• Kim

Announcing Early: Why we didn’t wait to share our pregnancy news.



I overheard two women talking about a coworker who had a miscarriage and one of them said, “That’s why you don’t announce that early.” It really got me thinking, especially because we decided not to keep our pregnancy news a secret this time around.


I didn’t announce this pregnancy early because I felt confident that I wouldn’t have a miscarriage, stillbirth or neonatal loss. It was quite the opposite actually.


You see, I worry every single second of every single day that I will lose this baby. Both of my pregnancies ended in loss, one in the first trimester, and the other after birth. I’m 0 for 2. So far, I’ve got a 0% success rate. Despite all of the doctors who have assured me I can and should have a healthy baby, it’s still hard to believe with all that I’ve been through.


Every trip to the bathroom brings an overwhelming fear that I’ll see blood, signaling the start of another miscarriage. Every pinch, pull and twinge in my lower abdomen makes me worry, and then when I feel nothing, I then worry that baby has stopped growing. Some have said I’ll probably feel better when I make it to twelve weeks, but the truth is that I won’t.


Aria was diagnosed with CCAM at 20 weeks, and for six weeks following that we had no idea it would become fatal. We had kept Aria a precious secret until twelve weeks until we felt “safe”, and even made it to the 20 week anatomy scan, where we were assured she would survive her lung defect. But nothing is ever guaranteed.


Truthfully, I won’t fully believe that we will actually get to bring home a healthy baby until we walk out of the hospital doors with a car seat that isn’t empty.

The thing that stands out to me the most about everything we’ve been through, is how relentlessly we loved Aria. Even when she was diagnosed, even when she became incredibly sick, even when we knew she was dying, even as we held her lifeless body in our arms for the last time. We never stopped loving her and celebrating her life.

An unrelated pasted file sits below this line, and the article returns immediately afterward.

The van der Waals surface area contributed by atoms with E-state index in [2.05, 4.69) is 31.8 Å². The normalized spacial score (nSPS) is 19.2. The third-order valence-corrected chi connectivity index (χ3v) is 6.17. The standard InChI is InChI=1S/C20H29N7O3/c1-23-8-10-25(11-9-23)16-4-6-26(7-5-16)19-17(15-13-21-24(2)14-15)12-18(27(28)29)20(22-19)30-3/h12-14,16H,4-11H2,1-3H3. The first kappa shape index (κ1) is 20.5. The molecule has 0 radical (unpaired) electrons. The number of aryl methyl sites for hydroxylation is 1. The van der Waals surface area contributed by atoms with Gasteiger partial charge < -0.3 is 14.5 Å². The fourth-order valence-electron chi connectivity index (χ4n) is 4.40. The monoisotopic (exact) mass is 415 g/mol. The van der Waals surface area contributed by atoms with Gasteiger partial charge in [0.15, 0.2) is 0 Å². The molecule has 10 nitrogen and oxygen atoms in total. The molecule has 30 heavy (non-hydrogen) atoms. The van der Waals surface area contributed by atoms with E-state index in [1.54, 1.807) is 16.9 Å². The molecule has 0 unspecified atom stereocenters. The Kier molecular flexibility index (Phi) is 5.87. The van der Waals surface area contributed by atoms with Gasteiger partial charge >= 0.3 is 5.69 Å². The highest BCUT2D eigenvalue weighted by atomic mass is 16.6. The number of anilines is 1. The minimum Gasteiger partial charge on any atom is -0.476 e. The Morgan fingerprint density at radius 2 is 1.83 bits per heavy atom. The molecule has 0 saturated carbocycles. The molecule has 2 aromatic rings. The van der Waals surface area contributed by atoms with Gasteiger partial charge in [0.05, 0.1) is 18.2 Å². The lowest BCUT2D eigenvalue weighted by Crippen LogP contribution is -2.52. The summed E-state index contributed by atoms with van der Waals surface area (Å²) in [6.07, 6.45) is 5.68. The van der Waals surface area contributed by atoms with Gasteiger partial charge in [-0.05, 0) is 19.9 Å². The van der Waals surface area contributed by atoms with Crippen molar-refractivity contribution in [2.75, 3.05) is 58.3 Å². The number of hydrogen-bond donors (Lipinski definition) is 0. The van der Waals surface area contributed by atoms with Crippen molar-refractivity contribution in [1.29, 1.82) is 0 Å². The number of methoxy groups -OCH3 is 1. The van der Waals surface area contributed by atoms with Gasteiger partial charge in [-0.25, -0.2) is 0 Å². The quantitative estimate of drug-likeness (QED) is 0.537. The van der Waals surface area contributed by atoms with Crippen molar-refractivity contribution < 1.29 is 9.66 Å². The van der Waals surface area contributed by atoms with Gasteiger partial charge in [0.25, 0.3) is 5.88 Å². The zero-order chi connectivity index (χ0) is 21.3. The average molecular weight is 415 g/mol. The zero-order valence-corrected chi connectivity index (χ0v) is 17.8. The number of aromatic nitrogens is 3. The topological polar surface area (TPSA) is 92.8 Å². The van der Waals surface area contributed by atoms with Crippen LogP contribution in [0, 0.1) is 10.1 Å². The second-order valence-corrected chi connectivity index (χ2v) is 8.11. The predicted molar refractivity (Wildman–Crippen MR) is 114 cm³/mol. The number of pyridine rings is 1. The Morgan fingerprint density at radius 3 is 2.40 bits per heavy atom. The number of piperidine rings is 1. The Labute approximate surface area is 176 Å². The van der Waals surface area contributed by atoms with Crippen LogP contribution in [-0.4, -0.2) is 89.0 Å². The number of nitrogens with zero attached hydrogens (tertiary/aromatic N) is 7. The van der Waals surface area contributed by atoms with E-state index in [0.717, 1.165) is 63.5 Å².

When I found out I was pregnant again a year and a half after Aria died, we kept it very tight lipped. No one knew we were pregnant, aside from my sister and best friend, until we told them the crushing news that I had miscarried. I felt so much guilt and regret that our tiny baby wasn’t really celebrated.


So with this pregnancy, we haven’t held back. Not because I know this baby will make it, but because we know very well that there is always the possibility that this baby may not, and we’re going to love and celebrate as much we can, while we can. We love this tiny sesame seed sized human so much, despite every fear. I don’t want to spend this sacred time in the shadows.


Announcing early doesn’t jinx us. It doesn’t make us more likely to have a loss. And in the event that loss happens to us again, we won’t be silenced by social stigmas that push women to keep their losses to themselves. And if all goes well, we won’t pretend this baby didn’t get here without a really hard fought battle against loss and infertility. There is no shame in our hardships to build our family. This broken road is part of our family’s story.


I say all of this today as a reminder that if you’re struggling with loss or infertility, you don’t have to go through this in silence, nor do you walk alone.


And yet I want to end with this caveat - the decision to share your pregnancy is a deeply personal one. If you choose to keep it under wraps, there’s no shame in that either. Pregnancy after loss is such a challenge, and the most important thing is doing whatever brings you the most peace.

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